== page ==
As the report of the governors group observes, the deep economic trends are "rapid globalization, accelerating innovation, and relentless competition." This is precisely why employers, in survey after survey, including those referenced in the report, express their desire for colleges and universities to place more emphasis on cross-disciplinary intellectual skills and on providing students with the broad knowledge base necessary to understand the complex contexts in which they will work. What new employees too often lack, business leaders complain, are the skills and abilities that enable them to continue learning on the job.

Given these data, the governors association is looking backward rather than forward when it urges priority for degree programs that are directly linked to specific "high-demand jobs." The report seems stuck in an obsolete mind-set that sees learning in a job-related major as the only goal that matters. Its authors miss the point that American higher education rose to world-class standing precisely because educators have never let students focus just on a single field, but have instead insisted on multidisciplinary learning with a rich arts and sciences core. Ironically, just as myopic policy advisers are urging a narrowing of American higher education, Asian countries are hastening to adapt our signature designs for liberal and general education.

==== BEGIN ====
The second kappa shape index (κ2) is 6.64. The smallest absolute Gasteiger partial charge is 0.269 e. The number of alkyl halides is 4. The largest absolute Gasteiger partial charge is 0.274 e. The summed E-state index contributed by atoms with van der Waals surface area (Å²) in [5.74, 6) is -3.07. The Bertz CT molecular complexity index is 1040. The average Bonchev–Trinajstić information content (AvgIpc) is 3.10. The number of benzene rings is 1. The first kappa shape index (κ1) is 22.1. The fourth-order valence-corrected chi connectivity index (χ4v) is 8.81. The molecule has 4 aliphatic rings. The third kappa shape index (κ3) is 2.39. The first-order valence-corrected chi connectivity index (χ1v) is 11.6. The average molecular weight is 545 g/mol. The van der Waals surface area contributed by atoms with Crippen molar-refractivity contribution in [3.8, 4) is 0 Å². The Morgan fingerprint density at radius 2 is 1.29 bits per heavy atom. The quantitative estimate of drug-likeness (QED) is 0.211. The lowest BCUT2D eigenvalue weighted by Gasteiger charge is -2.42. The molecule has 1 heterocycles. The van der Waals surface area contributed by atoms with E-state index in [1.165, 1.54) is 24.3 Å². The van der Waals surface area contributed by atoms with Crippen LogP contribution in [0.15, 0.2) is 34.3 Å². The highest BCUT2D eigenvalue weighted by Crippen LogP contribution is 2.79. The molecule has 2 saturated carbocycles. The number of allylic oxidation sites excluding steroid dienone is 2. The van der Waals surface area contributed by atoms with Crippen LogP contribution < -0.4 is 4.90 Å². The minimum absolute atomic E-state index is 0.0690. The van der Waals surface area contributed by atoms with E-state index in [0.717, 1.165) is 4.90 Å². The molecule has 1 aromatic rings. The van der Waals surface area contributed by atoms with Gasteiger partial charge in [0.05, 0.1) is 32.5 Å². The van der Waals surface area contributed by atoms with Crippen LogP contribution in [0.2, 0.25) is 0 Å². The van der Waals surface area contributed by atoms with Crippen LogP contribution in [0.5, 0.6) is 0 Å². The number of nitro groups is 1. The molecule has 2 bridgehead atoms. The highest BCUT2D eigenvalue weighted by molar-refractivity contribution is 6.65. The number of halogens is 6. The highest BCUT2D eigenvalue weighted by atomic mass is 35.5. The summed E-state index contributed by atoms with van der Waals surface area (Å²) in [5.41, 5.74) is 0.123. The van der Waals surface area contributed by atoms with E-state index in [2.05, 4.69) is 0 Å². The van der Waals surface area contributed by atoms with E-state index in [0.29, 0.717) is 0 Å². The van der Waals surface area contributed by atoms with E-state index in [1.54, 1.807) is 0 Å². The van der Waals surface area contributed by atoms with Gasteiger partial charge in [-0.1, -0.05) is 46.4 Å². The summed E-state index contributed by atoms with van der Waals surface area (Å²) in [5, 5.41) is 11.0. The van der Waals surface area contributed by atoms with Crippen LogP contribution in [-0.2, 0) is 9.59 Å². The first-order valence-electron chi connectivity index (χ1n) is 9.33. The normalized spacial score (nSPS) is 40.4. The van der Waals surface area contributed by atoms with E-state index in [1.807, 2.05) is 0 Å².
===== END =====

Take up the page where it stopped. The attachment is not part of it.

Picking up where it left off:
Smart business leaders see what Asian leaders see. They do not want employees whose knowledge is restricted to a single field; they recognize that innovation requires employees to engage in continuous learning across new fields of endeavor.

To stay ahead of the curve, employers seek new hires with breadth as well as depth, and a demonstrated capacity for applying their knowledge to new challenges and contexts. Nearly two-thirds of the employers surveyed by Hart Research for the Association of American Colleges and Universities said that the best preparation for long-term professional success was a blend of broad knowledge and skills coupled with field-specific knowledge. Seventy-six percent would recommend this kind of college study to the young people they advise personally.